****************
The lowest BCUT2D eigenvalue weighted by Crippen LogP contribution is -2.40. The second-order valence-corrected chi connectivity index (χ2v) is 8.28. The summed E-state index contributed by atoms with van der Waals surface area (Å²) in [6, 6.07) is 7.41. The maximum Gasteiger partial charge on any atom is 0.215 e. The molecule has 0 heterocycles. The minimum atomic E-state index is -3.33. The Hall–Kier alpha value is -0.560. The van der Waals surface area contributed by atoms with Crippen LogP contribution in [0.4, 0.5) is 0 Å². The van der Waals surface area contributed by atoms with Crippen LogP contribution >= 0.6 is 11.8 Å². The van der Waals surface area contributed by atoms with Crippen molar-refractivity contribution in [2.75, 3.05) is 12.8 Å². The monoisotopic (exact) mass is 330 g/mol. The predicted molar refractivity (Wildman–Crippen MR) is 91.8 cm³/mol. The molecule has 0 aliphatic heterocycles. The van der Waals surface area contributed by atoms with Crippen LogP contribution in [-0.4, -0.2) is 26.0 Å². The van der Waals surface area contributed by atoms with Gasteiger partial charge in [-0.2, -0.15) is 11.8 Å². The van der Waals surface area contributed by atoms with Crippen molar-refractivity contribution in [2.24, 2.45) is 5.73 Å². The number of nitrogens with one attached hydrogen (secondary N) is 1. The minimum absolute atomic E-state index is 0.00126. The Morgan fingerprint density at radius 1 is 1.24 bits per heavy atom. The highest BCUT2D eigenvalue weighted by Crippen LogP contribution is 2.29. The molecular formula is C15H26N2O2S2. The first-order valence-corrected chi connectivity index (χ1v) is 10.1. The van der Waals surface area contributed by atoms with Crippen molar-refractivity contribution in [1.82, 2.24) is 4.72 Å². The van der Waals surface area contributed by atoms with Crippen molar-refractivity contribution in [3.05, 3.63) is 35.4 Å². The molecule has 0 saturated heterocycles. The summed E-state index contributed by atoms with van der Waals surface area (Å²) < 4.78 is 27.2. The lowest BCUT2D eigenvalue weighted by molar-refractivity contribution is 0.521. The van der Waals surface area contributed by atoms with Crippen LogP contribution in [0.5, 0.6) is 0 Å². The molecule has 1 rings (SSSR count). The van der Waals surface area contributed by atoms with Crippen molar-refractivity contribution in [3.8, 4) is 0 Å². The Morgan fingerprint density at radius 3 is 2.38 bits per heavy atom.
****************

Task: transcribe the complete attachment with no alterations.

The lowest BCUT2D eigenvalue weighted by Crippen LogP contribution is -2.40. The second-order valence-corrected chi connectivity index (χ2v) is 8.28. The summed E-state index contributed by atoms with van der Waals surface area (Å²) in [6, 6.07) is 7.41. The maximum Gasteiger partial charge on any atom is 0.215 e. The molecule has 0 heterocycles. The minimum atomic E-state index is -3.33. The Hall–Kier alpha value is -0.560. The van der Waals surface area contributed by atoms with Crippen LogP contribution in [0.4, 0.5) is 0 Å². The van der Waals surface area contributed by atoms with Crippen LogP contribution >= 0.6 is 11.8 Å². The van der Waals surface area contributed by atoms with Crippen molar-refractivity contribution in [2.75, 3.05) is 12.8 Å². The monoisotopic (exact) mass is 330 g/mol. The predicted molar refractivity (Wildman–Crippen MR) is 91.8 cm³/mol. The molecule has 0 aliphatic heterocycles. The van der Waals surface area contributed by atoms with Crippen LogP contribution in [-0.4, -0.2) is 26.0 Å². The van der Waals surface area contributed by atoms with Gasteiger partial charge in [-0.2, -0.15) is 11.8 Å². The van der Waals surface area contributed by atoms with Crippen molar-refractivity contribution in [2.24, 2.45) is 5.73 Å². The number of nitrogens with one attached hydrogen (secondary N) is 1. The minimum absolute atomic E-state index is 0.00126. The Morgan fingerprint density at radius 1 is 1.24 bits per heavy atom. The highest BCUT2D eigenvalue weighted by Crippen LogP contribution is 2.29. The molecular formula is C15H26N2O2S2. The first-order valence-corrected chi connectivity index (χ1v) is 10.1. The van der Waals surface area contributed by atoms with Crippen molar-refractivity contribution in [1.82, 2.24) is 4.72 Å². The van der Waals surface area contributed by atoms with Crippen molar-refractivity contribution in [3.05, 3.63) is 35.4 Å². The molecule has 0 saturated heterocycles. The summed E-state index contributed by atoms with van der Waals surface area (Å²) < 4.78 is 27.2. The lowest BCUT2D eigenvalue weighted by molar-refractivity contribution is 0.521. The van der Waals surface area contributed by atoms with Crippen LogP contribution in [0.5, 0.6) is 0 Å². The molecule has 1 rings (SSSR count). The van der Waals surface area contributed by atoms with Crippen molar-refractivity contribution in [3.8, 4) is 0 Å². The Morgan fingerprint density at radius 3 is 2.38 bits per heavy atom.